When a business sees a net profit, it usually distributes these earnings among shareholders. It can, however, instead retain a portion of the earnings, capitalizing the profits to invest in further development. Rather than a cash dividend, stockholders receive a small stock dividend, which gives each of them more equity. The capitalization of retained earnings is a measure that describes this new stock as a percentage of the company's total existing outstanding shares.
Divide the earnings that the company retains by the price of a single stock share. For example, if a company whose stock sells at $20 per share retains $10,000 in earnings, divide $10,000 by 20 to get 500 new shares of stock.
Divide the numbers of shares in the stock dividend by the number of outstanding shares. For example, if investors already own 5,000 shares of the company, divide 500 by 5,000 to get 0.10.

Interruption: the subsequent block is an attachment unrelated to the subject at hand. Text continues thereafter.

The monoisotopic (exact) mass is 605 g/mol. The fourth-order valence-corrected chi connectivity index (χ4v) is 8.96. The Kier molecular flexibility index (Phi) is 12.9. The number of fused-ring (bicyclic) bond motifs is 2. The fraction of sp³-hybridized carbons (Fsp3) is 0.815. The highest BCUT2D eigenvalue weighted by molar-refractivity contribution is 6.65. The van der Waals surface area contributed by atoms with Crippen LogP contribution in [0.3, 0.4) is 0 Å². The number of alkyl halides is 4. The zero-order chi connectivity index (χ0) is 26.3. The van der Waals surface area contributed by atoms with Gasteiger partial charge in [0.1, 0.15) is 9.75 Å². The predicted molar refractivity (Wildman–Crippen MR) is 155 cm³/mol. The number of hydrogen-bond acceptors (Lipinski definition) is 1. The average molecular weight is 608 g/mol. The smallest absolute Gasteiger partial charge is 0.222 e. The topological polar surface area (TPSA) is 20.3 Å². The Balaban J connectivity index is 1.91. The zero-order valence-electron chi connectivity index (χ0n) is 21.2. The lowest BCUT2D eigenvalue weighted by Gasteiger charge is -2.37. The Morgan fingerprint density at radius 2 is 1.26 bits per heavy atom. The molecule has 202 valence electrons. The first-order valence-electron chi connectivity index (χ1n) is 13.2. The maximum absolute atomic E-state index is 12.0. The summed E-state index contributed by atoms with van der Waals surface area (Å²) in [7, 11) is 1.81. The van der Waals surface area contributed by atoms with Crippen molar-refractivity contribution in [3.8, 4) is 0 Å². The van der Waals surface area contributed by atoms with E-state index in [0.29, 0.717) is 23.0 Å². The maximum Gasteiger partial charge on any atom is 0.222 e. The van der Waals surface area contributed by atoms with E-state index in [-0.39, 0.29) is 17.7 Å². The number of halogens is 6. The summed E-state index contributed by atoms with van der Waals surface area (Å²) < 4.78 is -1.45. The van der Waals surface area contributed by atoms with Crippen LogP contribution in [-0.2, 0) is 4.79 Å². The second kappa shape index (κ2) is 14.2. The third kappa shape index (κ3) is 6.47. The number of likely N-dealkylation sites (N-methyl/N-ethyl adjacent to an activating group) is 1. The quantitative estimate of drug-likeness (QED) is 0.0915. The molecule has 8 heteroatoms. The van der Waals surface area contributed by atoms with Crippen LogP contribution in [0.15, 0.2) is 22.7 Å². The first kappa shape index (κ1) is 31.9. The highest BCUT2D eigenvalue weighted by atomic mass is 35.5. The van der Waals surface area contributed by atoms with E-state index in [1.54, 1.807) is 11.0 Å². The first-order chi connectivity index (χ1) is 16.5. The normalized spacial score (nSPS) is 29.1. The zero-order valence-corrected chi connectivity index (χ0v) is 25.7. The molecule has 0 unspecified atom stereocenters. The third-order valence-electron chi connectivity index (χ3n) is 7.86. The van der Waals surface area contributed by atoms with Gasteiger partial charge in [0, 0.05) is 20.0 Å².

Multiply this answer by 100. With this example, multiply 0.10 by 100 to get 10. In the example, the company pays shareholders a 10-percent small stock dividend.
- Jupiterimages/Photos.com/Getty Images
- What Are the Alternatives to Cash Dividends for Shareholders?
- How to Calculate the 5-Year Average Dividend Yield
- Stock Dividend Vs. Stock Split
- How to Add Up Your Stock Shares
- How to Calculate the Weighted Average Beta of the Stocks Within the Portfolio
- How to Calculate Diluted Shares from Options
- How to Compare Dividend Yields
- Dividend Paying vs. Dividend Yield